It's central bank day in Europe, so there's plenty of potential for fireworks if the cards fall correctly. We've already had something of a surprise, as Sweden's Riksbank hiked rates but then issued a stream of dovish statements, confounding expectations that there might be one more rate hike in this cycle. The central bank governor of Turkey, meanwhile, suggested that the CBT would start discussing rate cuts this month following the decline of oil prices and the subsequent decline in inflation.
The main course(s), of course, are the BOE and ECB, with the press conference of the latter coming under particular scrutiny. An equity manager friend of Macro Man's told him this morning on the train that he expected the BOE to cut rates today. If this forecast (or, perhaps more appropriately, wishcast) fails to materialize, today's early morning rebound in the the FTSE could swiftly reverse.
That's not to suggest that the BOE shouldn't cut rates, of course. Macro Man's favourite BOE indicator, his labour market momentum model, suggests that the BOE should begin easing aggressively. The inflationary fallout from Rip-Off Britain will, of course, preclude rates from going to the levels suggested in the chart below. While a lot of the focus has been on rising prices of necessities (energy and food), Macro Man was stunned to see that the price of his morning Times rose another 10p this week. Since the end of 2003, when your author moved back to the UK, the price of his morning paper has risen from 35p to 80p. Chances are that Merv the Swerve is just as concerned about that as he is the implosion of the housing market.
In Europe, meanwhile, all eyes will be on the smuggest man in finance at 1.30 pm London time. This month's press conference is particularly important, coming as it does after another month of crappy data, a sharp decline in the euro, and a collapse in oil prices. Markets appear to be fearful of Trichet echoing recent hawkish sentiment from sundry governing council members, as European fixed income has traded with a decidedly weak tone today.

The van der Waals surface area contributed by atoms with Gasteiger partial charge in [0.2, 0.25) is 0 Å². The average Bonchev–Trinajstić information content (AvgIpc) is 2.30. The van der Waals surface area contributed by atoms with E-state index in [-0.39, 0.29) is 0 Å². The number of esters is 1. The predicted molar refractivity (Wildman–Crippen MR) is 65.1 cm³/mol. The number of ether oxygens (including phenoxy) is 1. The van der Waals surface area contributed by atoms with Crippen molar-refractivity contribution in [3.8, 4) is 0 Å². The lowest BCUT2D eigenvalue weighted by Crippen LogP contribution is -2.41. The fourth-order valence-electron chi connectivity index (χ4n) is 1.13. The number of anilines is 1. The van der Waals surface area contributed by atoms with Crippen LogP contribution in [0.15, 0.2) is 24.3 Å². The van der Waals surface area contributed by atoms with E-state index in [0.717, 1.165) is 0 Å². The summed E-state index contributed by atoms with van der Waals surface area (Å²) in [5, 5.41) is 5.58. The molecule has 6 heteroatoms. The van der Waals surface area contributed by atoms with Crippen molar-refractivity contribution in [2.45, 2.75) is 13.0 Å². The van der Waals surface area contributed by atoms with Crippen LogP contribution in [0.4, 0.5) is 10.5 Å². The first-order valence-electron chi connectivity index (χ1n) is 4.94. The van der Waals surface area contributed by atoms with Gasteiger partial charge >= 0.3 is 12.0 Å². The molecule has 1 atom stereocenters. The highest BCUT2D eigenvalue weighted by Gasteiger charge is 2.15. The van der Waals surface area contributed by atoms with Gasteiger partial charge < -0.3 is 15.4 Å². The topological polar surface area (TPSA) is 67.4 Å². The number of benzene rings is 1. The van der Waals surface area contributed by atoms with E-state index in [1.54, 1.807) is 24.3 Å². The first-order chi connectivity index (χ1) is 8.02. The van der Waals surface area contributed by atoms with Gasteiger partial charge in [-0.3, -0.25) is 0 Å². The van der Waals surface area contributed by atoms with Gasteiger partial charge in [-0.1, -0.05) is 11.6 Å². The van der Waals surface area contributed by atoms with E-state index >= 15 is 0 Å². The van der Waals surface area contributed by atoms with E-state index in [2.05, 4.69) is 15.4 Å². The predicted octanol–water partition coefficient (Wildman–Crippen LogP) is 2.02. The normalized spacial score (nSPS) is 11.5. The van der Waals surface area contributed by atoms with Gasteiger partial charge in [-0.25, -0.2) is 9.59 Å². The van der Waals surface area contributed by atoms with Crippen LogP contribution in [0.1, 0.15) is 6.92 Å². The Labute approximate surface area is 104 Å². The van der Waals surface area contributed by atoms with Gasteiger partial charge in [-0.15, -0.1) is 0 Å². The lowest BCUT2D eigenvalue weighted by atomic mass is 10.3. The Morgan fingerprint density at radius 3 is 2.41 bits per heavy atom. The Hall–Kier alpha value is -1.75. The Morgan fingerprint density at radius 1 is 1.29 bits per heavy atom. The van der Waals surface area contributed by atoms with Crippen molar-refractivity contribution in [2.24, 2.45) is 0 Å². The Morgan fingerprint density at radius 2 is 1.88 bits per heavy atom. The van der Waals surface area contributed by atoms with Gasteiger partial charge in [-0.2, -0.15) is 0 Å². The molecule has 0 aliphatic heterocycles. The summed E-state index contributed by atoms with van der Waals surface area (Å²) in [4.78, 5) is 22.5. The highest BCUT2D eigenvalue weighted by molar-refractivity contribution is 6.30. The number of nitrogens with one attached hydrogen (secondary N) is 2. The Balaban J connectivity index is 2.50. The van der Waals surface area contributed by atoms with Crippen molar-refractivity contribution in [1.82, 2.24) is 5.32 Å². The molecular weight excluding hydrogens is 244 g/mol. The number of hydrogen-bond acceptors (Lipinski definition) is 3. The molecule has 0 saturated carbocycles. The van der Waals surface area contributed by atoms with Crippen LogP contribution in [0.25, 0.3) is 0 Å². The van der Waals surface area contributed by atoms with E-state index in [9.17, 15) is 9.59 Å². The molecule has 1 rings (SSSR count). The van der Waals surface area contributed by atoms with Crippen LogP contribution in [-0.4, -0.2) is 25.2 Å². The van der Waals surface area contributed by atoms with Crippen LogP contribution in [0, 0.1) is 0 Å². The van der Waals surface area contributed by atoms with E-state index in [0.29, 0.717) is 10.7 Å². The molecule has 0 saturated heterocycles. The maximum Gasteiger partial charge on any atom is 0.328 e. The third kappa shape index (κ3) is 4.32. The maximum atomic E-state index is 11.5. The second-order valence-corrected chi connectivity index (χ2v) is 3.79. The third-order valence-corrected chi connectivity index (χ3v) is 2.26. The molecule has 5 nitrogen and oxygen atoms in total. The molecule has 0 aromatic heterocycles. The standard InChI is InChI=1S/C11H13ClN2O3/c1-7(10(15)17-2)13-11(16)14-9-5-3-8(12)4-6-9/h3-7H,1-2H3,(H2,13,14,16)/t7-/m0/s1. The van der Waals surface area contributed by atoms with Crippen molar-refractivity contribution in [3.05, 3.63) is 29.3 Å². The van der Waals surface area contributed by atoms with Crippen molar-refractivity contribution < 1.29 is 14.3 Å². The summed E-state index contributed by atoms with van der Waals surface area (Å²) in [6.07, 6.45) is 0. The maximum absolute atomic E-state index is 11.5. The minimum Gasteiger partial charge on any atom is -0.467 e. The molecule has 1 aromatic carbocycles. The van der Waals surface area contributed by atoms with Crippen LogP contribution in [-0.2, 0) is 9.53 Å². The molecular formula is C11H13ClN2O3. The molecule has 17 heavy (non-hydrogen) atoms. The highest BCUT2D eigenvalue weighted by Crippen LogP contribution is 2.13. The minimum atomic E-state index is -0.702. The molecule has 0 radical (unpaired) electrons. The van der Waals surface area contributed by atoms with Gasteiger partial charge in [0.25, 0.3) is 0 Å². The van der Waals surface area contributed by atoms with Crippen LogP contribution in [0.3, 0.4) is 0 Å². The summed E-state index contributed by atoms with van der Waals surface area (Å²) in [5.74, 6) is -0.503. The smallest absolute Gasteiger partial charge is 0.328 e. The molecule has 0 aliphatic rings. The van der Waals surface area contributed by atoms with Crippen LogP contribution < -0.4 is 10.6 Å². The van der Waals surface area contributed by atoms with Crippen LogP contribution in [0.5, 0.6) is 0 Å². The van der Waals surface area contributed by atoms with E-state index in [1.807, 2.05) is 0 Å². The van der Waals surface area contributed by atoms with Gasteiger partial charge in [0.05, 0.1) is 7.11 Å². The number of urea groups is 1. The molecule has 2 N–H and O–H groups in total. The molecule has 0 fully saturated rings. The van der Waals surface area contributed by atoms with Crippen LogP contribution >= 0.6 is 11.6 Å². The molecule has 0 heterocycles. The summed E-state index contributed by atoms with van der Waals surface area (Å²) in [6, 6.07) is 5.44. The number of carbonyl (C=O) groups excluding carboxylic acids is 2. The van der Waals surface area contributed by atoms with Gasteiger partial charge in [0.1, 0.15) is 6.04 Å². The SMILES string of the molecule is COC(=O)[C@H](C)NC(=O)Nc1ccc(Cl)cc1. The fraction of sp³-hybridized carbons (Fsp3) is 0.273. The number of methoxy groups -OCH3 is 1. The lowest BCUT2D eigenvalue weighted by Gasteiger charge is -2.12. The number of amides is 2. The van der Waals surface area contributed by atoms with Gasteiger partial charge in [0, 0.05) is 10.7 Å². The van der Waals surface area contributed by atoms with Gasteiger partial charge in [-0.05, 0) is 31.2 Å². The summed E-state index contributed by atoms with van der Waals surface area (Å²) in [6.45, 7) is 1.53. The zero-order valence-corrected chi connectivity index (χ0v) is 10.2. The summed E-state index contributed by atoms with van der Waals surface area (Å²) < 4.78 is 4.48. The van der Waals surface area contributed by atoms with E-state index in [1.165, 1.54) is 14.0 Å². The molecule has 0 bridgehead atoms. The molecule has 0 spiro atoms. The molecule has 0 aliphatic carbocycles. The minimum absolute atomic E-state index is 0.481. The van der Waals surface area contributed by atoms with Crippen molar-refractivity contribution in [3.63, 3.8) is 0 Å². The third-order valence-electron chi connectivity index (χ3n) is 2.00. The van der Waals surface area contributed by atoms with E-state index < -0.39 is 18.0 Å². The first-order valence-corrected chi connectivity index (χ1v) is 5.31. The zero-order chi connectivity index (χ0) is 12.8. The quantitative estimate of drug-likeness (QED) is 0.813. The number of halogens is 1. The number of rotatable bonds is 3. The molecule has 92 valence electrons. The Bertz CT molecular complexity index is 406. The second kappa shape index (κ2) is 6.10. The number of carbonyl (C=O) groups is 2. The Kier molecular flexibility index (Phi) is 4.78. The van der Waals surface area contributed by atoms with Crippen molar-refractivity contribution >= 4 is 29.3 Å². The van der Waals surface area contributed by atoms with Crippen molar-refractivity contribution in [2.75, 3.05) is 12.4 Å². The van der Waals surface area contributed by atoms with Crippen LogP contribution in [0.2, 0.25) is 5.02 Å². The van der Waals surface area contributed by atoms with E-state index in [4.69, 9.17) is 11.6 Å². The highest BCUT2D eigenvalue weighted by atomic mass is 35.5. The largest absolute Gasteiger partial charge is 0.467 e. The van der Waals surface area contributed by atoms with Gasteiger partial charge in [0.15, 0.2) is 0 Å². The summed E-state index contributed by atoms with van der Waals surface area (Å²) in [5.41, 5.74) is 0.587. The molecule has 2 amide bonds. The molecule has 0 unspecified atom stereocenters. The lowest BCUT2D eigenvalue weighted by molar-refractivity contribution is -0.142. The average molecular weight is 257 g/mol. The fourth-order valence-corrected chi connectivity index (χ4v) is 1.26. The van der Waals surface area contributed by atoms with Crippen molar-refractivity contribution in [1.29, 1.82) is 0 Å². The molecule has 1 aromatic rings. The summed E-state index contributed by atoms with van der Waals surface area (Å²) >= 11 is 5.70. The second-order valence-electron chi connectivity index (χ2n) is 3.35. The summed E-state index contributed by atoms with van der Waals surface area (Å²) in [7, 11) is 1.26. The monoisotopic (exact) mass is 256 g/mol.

Should Trichet fulfill the hawkish expectations, it would beg the question of what the hell he needs to see before adjusting his outlook. The cycle in Germany has ground to a halt, and the country now faces a real prospect of sequential quarters of negative growth. In fairness, labour markets have yet to display much weakness, but forward-looking indicators such as the ifo
or manufacturing orders (pictured above) have absolutely collapsed.
Perhaps M. Trichet is waiting for the lagging data to roll over before changing his stance; if so, Macro Man would suggest that he takes his rearview mirror and go to work at a ratings agency after he leaves his current post.
What might also be interesting for markets is if Trichet announces a change to the ECB collateral guidelines, as the market scuttlebutt is that the ECB feels like banks are abusing the current framework. Should they tighten up the collateral rules, this could put renewed pressure on European banks, which already face substantial debt rollovers for the next eighteen months. It will also be interesting to see if JCT mentions the euro; given the persistent European whingeing this year, anything other than acceptance of the move would be the basest hypocrisy.
Elsewhere, hunting season is picking up steam. The rouble basket is up another half a percent today, breaching yesterday's highs. Ouch! JGBs have collapsed, and another high-profile commodity punter has imploded.
This begs the question of where the remaining pink flamingos reside. So Macro Man puts it to his readers, particularly those with skin in the game: where are the remaining consensus trades that are well-owned, stale, and ripe to get shot down this hunting season?
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